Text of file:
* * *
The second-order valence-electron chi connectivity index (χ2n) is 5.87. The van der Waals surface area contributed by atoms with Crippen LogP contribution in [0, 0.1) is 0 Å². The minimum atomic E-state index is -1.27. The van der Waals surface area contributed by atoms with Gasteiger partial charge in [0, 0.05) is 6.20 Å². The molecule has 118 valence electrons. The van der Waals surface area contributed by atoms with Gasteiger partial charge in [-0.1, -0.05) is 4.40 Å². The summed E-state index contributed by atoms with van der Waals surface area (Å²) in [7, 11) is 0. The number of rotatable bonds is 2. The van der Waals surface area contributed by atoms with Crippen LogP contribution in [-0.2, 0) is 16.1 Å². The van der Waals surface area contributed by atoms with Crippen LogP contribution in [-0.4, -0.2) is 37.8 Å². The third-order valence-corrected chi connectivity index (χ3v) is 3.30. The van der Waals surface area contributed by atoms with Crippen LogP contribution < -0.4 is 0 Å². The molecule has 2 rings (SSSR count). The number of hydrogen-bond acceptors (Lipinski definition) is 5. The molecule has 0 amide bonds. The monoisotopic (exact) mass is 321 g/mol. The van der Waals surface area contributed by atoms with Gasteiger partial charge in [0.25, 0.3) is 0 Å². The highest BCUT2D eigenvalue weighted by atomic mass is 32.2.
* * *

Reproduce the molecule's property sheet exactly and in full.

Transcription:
The second-order valence-electron chi connectivity index (χ2n) is 5.87. The van der Waals surface area contributed by atoms with Crippen LogP contribution in [0, 0.1) is 0 Å². The minimum atomic E-state index is -1.27. The van der Waals surface area contributed by atoms with Gasteiger partial charge in [0, 0.05) is 6.20 Å². The molecule has 118 valence electrons. The van der Waals surface area contributed by atoms with Gasteiger partial charge in [-0.1, -0.05) is 4.40 Å². The summed E-state index contributed by atoms with van der Waals surface area (Å²) in [7, 11) is 0. The number of rotatable bonds is 2. The van der Waals surface area contributed by atoms with Crippen LogP contribution in [-0.2, 0) is 16.1 Å². The van der Waals surface area contributed by atoms with Crippen LogP contribution in [-0.4, -0.2) is 37.8 Å². The third-order valence-corrected chi connectivity index (χ3v) is 3.30. The van der Waals surface area contributed by atoms with Crippen LogP contribution < -0.4 is 0 Å². The molecule has 2 rings (SSSR count). The number of hydrogen-bond acceptors (Lipinski definition) is 5. The molecule has 0 amide bonds. The monoisotopic (exact) mass is 321 g/mol. The van der Waals surface area contributed by atoms with Gasteiger partial charge in [0.25, 0.3) is 0 Å². The highest BCUT2D eigenvalue weighted by atomic mass is 32.2.